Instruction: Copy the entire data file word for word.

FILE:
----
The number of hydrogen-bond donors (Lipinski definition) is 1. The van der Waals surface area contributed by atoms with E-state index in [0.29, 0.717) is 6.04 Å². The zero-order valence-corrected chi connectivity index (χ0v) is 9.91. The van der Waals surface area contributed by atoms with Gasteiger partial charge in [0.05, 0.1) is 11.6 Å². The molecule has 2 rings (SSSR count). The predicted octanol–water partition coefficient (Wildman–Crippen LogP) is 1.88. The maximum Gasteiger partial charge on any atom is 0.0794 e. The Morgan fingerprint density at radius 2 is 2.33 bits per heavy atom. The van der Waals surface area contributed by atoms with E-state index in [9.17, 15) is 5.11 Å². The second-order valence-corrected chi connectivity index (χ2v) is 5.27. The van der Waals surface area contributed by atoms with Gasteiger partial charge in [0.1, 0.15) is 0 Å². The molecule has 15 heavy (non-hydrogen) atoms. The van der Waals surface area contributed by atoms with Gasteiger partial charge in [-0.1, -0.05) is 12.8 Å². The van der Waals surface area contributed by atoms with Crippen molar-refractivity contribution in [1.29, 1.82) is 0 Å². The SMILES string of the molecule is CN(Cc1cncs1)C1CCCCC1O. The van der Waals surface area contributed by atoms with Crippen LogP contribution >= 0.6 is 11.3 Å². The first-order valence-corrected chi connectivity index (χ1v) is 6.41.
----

The number of hydrogen-bond donors (Lipinski definition) is 1. The van der Waals surface area contributed by atoms with E-state index in [0.29, 0.717) is 6.04 Å². The zero-order valence-corrected chi connectivity index (χ0v) is 9.91. The van der Waals surface area contributed by atoms with Gasteiger partial charge in [0.05, 0.1) is 11.6 Å². The molecule has 2 rings (SSSR count). The predicted octanol–water partition coefficient (Wildman–Crippen LogP) is 1.88. The maximum Gasteiger partial charge on any atom is 0.0794 e. The Morgan fingerprint density at radius 2 is 2.33 bits per heavy atom. The van der Waals surface area contributed by atoms with E-state index in [9.17, 15) is 5.11 Å². The second-order valence-corrected chi connectivity index (χ2v) is 5.27. The van der Waals surface area contributed by atoms with Gasteiger partial charge in [0.1, 0.15) is 0 Å². The molecule has 15 heavy (non-hydrogen) atoms. The van der Waals surface area contributed by atoms with Gasteiger partial charge in [-0.1, -0.05) is 12.8 Å². The van der Waals surface area contributed by atoms with Crippen molar-refractivity contribution in [1.29, 1.82) is 0 Å². The SMILES string of the molecule is CN(Cc1cncs1)C1CCCCC1O. The van der Waals surface area contributed by atoms with Crippen LogP contribution >= 0.6 is 11.3 Å². The first-order valence-corrected chi connectivity index (χ1v) is 6.41.